A living thing has two copies of each gene, one from its mother, and one from its father. There can be multiple types of each gene, which give different instructions: one version might cause a person to have blue eyes, another might cause them to have brown. These different versions are known as alleles of the gene.
 
Since a living thing has two copies of each gene, it can have two different alleles of it at the same time. Often, one allele will be dominant, meaning that the living thing looks and acts as if it had only that one allele. The unexpressed allele is called recessive. In other cases, you end up with something in between the two possibilities. In that case, the two alleles are called co-dominant or incompletely dominant.
 
There are two types of mutations. Autosomal and Sex-linked. All the mutations known in chickens are autosomal, with the exception, for all mammals and birds, of one pair of sex-determining genes. In people, men are shown as X/Y, while women are X/X. In poultry, the hen is designated as X/- while the rooster would be X/X. Each parent donates 1 allele from each gene in the DNA strand. Only the X chromosome carries genetic information, the /Y or /- sex determining chromosome does not carry any other information.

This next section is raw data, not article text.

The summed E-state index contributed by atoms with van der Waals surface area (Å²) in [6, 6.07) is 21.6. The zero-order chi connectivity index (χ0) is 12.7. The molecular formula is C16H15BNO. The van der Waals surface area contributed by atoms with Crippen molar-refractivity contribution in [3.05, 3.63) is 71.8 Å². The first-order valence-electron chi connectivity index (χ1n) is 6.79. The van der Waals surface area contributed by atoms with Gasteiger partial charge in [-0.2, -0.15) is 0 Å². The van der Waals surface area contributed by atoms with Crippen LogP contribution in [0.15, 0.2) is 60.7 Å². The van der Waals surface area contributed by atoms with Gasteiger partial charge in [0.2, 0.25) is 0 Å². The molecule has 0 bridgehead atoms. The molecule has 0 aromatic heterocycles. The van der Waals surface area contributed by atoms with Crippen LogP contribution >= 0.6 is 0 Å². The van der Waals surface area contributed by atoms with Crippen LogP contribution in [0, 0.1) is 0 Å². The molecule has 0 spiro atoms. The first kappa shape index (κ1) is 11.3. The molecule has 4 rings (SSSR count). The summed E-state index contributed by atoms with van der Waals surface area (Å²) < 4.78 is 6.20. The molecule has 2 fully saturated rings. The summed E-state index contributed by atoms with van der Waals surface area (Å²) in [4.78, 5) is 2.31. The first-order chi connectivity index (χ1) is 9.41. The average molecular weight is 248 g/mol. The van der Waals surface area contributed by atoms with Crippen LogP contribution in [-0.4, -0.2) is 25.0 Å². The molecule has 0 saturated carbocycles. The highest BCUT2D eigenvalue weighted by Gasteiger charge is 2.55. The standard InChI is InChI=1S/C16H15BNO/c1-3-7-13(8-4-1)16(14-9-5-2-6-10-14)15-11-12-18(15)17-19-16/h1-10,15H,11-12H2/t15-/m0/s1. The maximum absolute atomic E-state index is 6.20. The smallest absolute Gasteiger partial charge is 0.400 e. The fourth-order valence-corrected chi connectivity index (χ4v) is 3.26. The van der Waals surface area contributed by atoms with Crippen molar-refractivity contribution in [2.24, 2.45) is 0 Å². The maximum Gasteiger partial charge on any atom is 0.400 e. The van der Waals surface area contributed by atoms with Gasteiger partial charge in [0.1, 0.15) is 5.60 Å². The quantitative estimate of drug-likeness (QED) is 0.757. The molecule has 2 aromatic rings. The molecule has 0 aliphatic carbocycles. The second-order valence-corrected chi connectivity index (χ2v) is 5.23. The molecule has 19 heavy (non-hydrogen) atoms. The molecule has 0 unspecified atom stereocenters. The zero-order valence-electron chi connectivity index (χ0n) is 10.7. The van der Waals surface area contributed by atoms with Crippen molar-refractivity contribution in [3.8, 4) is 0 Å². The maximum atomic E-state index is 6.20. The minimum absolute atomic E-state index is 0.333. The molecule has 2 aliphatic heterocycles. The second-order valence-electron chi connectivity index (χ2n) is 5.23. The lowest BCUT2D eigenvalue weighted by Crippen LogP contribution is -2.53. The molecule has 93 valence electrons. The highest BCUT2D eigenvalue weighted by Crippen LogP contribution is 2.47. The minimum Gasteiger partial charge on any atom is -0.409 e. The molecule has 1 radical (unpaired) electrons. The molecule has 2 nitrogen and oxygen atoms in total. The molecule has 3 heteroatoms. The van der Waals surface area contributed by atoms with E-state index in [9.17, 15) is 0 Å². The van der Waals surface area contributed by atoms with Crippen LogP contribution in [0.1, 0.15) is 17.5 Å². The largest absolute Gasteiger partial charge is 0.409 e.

There are so many mutations and so many breeds, it can be overwhelming to say the least. It also doesn't help that a number of mutations react differently when combined with others. What I'd like to do here is to explain the basic functions of some types of mutations...
 
**NOTE: When you see a mutation abbreviation with + next to it, that refers to the normal or wild type gene that is not affected by any mutation. Essentially, a Black Breasted Red is unaffected by any mutations at all. It is the coloration found in the original Jungle Fowl that chickens descended from. Mutations shown capitalized are considered dominant, while lower case letters are recessive. Sometimes there are multiple mutations found on the same gene, and even though several might be recessive, there is a dominance of one over another.